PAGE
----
Massage & Children

Here are some of the ways that massage can enhance a child’s life:

1. Massage helps children cope with stress by reducing muscle tension and providing nurturing touch. It also provides them with a model of a healthy way to cope with stress.

2. Massage provides perceptual feedback that can help children form a strong and positive body image.

3. Massage can comfort children when they are sick, injured, or under stress.

4. Massage can help children’s injuries to heal faster and with better results. Children can have a multitude of injures, from birth injuries, bruises and cuts, to joint sprains, broken bones and head injuries. Poor healing can result in excess scar tissue, active triggerpoints, myofascial restriction, postural problems, chronic  muscle tension and musculoskeletal pain. For example, at 8 years of age, massage therapist Genie Martin fell 20 feet out of a tree, striking branches on the way down and hitting her head hard enough to be knocked unconscious. Although Martin suffered only soft-tissue damage, she stopped breathing and lost consciousness, and had to be given artificial respiration. As she tells it, ‘My life was given back to me, though I was not aware of it for many hours. And when I did become aware of it, I no longer wanted it... Pain kept me awake at night-made my head ache with every move-burned my chest with fire, so much that I squeezed my arms tightly around to smother the flame’. For decades afterwards, until she began receiving massage therapy, Martin carried a great deal of tension in her chest. She had chest pain when she was anxious and many negative emotions were carried in her chest, including a fear of falling, a fear of trying new things, and a fear of recurring pain. As an adult, Martin slept with her arms so tightly gripped over her chest that sometimes when she awoke they were numb. (from Martin, G., “Trauma and Recall in Massage: A Personal Experience”, Massage Therapy Journal, Winter1985, pages 35-38).

5. Massage can help children heal from physical abuse or touch deprivation.According to a woman who was interviewed for Pediatric Massage Therapy, “ My siblings and I were beaten for various transgressions: refusing to eat the lima beans in our soup, failing to clean our rooms, scrub our hands, or maintain silence at church… It wasn’t until I studied domestic violence in a college sociology class that I realized what I’d endured fit the definition of child abuse. Suddenly a lot of things began to make sense, from my bouts of depression and low self-esteem, to my discomfort with touch, to my relationships with men… I found a skilled massage therapist who is guided by a strong sense of intuition. At first, I just endured my massages silently, checking out by occupying my mind with things I had to do, worries, and so on. But slowly and gently, she started to challenge me, asking me, “How does this feel?” as she worked on different areas. That forced me to stay present and, in time, taught me to honor my body in other ways and circumstances. It was a long process, of course, but I knew I was on the right track when one day I was caught in a summer storm and I felt the raindrops pitter-pattering on my bare skin.  The gentle, loving touch of rain was new, something that I had never experienced before.” (Anonymous, quoted in Pediatric Massage Therapy by Marybetts Sinclair). What a shame that this woman had to suffer for many years until she received massage therapy, rather than experiencing it as a child!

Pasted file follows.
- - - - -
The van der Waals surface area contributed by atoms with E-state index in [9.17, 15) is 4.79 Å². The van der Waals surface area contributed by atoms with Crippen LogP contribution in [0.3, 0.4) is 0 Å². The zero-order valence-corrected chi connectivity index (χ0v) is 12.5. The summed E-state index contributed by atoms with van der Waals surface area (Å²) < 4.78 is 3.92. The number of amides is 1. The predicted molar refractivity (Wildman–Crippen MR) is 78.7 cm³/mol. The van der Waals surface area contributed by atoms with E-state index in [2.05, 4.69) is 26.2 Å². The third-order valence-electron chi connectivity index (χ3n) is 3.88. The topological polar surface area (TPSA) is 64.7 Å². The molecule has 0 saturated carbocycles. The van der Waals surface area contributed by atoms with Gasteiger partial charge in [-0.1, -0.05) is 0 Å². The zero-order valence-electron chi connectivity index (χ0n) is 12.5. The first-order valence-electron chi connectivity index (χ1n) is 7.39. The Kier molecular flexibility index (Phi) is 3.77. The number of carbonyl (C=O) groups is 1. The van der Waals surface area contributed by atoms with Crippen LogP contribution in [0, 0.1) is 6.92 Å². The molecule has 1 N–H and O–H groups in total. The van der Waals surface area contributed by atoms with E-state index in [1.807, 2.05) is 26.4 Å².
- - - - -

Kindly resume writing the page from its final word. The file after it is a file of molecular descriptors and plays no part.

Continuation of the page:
6. Massage can help children with special needs with many of their common problems, from social isolation, understimulation and poor body image, to musculoskeletal issues such as poor local circulation, contractures, and chronic muscle tightness.

Marybetts Sinclair also offers a class on injury prevention for massage therapists. This course grew out of her research for the book Modern Hydrotherapy for the Massage Therapist, and out of her own 30-plus years as a working massage therapist. Sinclair has seen far too many massage therapists suffer from repetitive stress injuries, then either continue to work in pain or quit the profession altogether.

 

In many cases, these injuries could have been prevented through: (1) Using proper work habits, (2) Keeping the upper extremities strong, limber, and free of excess tension, and (3) Restorative hydrotherapy treatments. To stay in the game over a long period of time, a long-distance runner may need to lift weights, receive massage therapy, and stretch on a regular basis. Then, when her back, legs or feet are sore or tired after running, she may need to stretch her lower extremity muscles, perform self- massage, or use a restorative hydrotherapy treatments such as ice packs, an Epsom salts foot bath or a contrast leg bath. To stay in the massage game over a long period of time, the massage therapist – an athlete in his or her own right – is no different.

© 2020 MaryBetts Sinclair, All Rights Reserved